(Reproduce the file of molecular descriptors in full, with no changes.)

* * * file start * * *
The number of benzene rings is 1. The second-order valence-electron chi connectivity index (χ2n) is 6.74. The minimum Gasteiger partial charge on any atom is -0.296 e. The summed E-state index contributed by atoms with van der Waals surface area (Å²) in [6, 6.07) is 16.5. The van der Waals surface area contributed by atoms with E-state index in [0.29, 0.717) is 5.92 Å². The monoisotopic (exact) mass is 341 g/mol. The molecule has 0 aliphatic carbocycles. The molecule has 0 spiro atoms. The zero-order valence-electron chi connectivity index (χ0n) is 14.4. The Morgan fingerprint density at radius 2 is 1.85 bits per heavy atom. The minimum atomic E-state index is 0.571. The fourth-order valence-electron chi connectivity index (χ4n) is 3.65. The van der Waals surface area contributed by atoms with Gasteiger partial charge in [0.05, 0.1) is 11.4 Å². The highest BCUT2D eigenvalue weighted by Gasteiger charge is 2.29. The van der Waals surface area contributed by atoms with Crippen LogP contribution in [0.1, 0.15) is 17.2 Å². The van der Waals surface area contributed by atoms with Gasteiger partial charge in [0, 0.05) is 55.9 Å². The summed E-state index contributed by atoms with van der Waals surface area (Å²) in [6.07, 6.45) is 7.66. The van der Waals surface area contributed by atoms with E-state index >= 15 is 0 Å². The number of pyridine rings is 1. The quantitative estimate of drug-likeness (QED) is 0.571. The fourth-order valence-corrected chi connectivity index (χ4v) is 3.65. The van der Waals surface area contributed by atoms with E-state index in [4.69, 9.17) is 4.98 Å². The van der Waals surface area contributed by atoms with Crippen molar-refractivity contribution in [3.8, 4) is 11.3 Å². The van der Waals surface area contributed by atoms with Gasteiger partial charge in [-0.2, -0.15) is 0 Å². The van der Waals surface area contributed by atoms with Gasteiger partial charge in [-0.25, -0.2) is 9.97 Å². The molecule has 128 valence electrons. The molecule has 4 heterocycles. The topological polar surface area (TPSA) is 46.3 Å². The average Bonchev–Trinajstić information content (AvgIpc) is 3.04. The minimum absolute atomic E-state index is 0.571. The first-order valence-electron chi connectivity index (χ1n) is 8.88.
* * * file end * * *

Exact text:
The number of benzene rings is 1. The second-order valence-electron chi connectivity index (χ2n) is 6.74. The minimum Gasteiger partial charge on any atom is -0.296 e. The summed E-state index contributed by atoms with van der Waals surface area (Å²) in [6, 6.07) is 16.5. The van der Waals surface area contributed by atoms with E-state index in [0.29, 0.717) is 5.92 Å². The monoisotopic (exact) mass is 341 g/mol. The molecule has 0 aliphatic carbocycles. The molecule has 0 spiro atoms. The zero-order valence-electron chi connectivity index (χ0n) is 14.4. The Morgan fingerprint density at radius 2 is 1.85 bits per heavy atom. The minimum atomic E-state index is 0.571. The fourth-order valence-electron chi connectivity index (χ4n) is 3.65. The van der Waals surface area contributed by atoms with Gasteiger partial charge in [0.05, 0.1) is 11.4 Å². The highest BCUT2D eigenvalue weighted by Gasteiger charge is 2.29. The van der Waals surface area contributed by atoms with Crippen LogP contribution in [0.1, 0.15) is 17.2 Å². The van der Waals surface area contributed by atoms with Gasteiger partial charge in [0, 0.05) is 55.9 Å². The summed E-state index contributed by atoms with van der Waals surface area (Å²) in [6.07, 6.45) is 7.66. The van der Waals surface area contributed by atoms with E-state index >= 15 is 0 Å². The number of pyridine rings is 1. The quantitative estimate of drug-likeness (QED) is 0.571. The fourth-order valence-corrected chi connectivity index (χ4v) is 3.65. The van der Waals surface area contributed by atoms with E-state index in [4.69, 9.17) is 4.98 Å². The van der Waals surface area contributed by atoms with Crippen molar-refractivity contribution in [3.8, 4) is 11.3 Å². The van der Waals surface area contributed by atoms with Gasteiger partial charge in [-0.2, -0.15) is 0 Å². The van der Waals surface area contributed by atoms with Gasteiger partial charge in [-0.25, -0.2) is 9.97 Å². The molecule has 128 valence electrons. The molecule has 4 heterocycles. The topological polar surface area (TPSA) is 46.3 Å². The average Bonchev–Trinajstić information content (AvgIpc) is 3.04. The minimum absolute atomic E-state index is 0.571. The first-order valence-electron chi connectivity index (χ1n) is 8.88.